She was upset and humiliated and couldn't possibly go to class, the girl told the counselor. The night before, a classmate had posted a video on YouTube with a group of other eighth-graders bad-mouthing her, calling her "spoiled," a "brat" and a "slut." Text and instant messages had been flying since. Half the class must have seen it by now, she told Hart.
Hart took the problem to the vice principal and principal, who took it to a district administrator, who asked the district's lawyers what they could do about it. In the end, citing "cyber-bullying" concerns, school officials suspended the girl who posted the video for two days. That student took the case to federal court, saying her free speech rights had been violated.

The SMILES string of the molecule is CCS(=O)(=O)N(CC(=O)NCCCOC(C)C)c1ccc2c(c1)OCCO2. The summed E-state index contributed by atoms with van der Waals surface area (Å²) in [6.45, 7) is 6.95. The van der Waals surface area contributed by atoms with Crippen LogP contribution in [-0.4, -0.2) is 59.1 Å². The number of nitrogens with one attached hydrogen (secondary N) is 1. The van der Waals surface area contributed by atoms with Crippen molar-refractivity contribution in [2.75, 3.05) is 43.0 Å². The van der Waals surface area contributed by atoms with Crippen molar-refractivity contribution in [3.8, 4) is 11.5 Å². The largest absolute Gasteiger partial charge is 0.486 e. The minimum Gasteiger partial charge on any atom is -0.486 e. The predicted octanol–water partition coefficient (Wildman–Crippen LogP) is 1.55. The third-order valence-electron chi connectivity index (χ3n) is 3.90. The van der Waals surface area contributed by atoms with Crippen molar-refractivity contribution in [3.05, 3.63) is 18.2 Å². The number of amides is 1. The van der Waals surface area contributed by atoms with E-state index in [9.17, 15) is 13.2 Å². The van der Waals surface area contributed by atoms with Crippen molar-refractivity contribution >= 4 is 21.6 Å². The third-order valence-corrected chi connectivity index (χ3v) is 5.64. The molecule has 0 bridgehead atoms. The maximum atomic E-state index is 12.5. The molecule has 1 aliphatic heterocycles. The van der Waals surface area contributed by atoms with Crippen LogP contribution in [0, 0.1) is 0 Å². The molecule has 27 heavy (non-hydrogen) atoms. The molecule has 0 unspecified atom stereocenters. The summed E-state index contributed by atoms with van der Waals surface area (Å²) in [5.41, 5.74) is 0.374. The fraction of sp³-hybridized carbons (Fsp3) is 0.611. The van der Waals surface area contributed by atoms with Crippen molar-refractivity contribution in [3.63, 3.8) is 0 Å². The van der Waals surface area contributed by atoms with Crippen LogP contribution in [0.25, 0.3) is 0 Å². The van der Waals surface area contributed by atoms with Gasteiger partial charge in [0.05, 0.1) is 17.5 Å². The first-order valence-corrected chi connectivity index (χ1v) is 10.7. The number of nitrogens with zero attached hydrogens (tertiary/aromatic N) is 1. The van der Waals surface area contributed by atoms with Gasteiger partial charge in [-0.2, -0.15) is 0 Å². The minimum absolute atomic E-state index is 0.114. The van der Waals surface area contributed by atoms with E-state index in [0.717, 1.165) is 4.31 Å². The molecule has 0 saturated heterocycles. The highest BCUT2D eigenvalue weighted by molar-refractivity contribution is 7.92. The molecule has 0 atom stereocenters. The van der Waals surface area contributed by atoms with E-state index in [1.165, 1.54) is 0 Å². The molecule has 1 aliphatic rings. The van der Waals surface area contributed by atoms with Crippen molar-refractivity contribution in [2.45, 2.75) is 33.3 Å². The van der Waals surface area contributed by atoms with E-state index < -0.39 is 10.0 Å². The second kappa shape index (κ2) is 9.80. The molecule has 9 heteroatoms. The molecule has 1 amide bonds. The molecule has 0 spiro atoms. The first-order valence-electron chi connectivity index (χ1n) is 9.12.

Last month, a federal judge in Los Angeles sided with her, saying the school had gone too far. Amid rising concerns over cyber-bullying, and even calls for criminalization, some courts, parents and free-speech advocates are pushing back. Students, they say, have a 1st Amendment right to be nasty in cyberspace.
"To allow the school to cast this wide a net and suspend a student simply because another student takes offense to their speech, without any evidence that such speech caused a substantial disruption of the school's activities, runs afoul" of the law, U.S. District Judge Stephen V. Wilson wrote in a 60-page opinion.
( With schools meting out discipline for what they see as cyber-bullying, some courts, parents and free speech advocates are pushing back.Collapse )